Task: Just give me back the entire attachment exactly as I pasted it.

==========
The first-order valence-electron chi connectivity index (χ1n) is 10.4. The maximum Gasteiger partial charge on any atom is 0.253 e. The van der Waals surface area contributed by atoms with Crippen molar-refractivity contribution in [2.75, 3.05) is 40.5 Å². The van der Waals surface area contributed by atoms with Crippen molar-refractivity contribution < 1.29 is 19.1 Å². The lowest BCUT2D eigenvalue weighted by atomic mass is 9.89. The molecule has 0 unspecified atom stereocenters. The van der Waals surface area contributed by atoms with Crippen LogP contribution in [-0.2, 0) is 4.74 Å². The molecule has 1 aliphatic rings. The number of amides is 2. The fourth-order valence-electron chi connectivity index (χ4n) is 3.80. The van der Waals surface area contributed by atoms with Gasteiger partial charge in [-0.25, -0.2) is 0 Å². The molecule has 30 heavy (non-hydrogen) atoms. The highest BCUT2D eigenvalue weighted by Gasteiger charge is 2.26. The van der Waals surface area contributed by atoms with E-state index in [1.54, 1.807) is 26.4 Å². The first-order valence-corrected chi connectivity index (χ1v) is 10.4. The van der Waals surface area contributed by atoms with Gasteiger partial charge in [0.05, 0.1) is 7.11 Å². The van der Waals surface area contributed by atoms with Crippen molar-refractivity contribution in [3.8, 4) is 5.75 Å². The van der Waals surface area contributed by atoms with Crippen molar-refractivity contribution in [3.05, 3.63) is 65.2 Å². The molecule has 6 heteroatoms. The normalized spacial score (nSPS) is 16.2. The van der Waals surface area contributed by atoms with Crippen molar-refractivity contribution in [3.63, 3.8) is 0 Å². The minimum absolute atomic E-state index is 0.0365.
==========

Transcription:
The first-order valence-electron chi connectivity index (χ1n) is 10.4. The maximum Gasteiger partial charge on any atom is 0.253 e. The van der Waals surface area contributed by atoms with Crippen molar-refractivity contribution in [2.75, 3.05) is 40.5 Å². The van der Waals surface area contributed by atoms with Crippen molar-refractivity contribution < 1.29 is 19.1 Å². The lowest BCUT2D eigenvalue weighted by atomic mass is 9.89. The molecule has 0 unspecified atom stereocenters. The van der Waals surface area contributed by atoms with Crippen LogP contribution in [-0.2, 0) is 4.74 Å². The molecule has 1 aliphatic rings. The number of amides is 2. The fourth-order valence-electron chi connectivity index (χ4n) is 3.80. The van der Waals surface area contributed by atoms with Gasteiger partial charge in [-0.25, -0.2) is 0 Å². The molecule has 30 heavy (non-hydrogen) atoms. The highest BCUT2D eigenvalue weighted by Gasteiger charge is 2.26. The van der Waals surface area contributed by atoms with E-state index in [1.54, 1.807) is 26.4 Å². The first-order valence-corrected chi connectivity index (χ1v) is 10.4. The van der Waals surface area contributed by atoms with Gasteiger partial charge in [0.05, 0.1) is 7.11 Å². The van der Waals surface area contributed by atoms with Crippen molar-refractivity contribution in [3.8, 4) is 5.75 Å². The van der Waals surface area contributed by atoms with Crippen molar-refractivity contribution in [3.05, 3.63) is 65.2 Å². The molecule has 6 heteroatoms. The normalized spacial score (nSPS) is 16.2. The van der Waals surface area contributed by atoms with Crippen molar-refractivity contribution in [3.63, 3.8) is 0 Å². The minimum absolute atomic E-state index is 0.0365.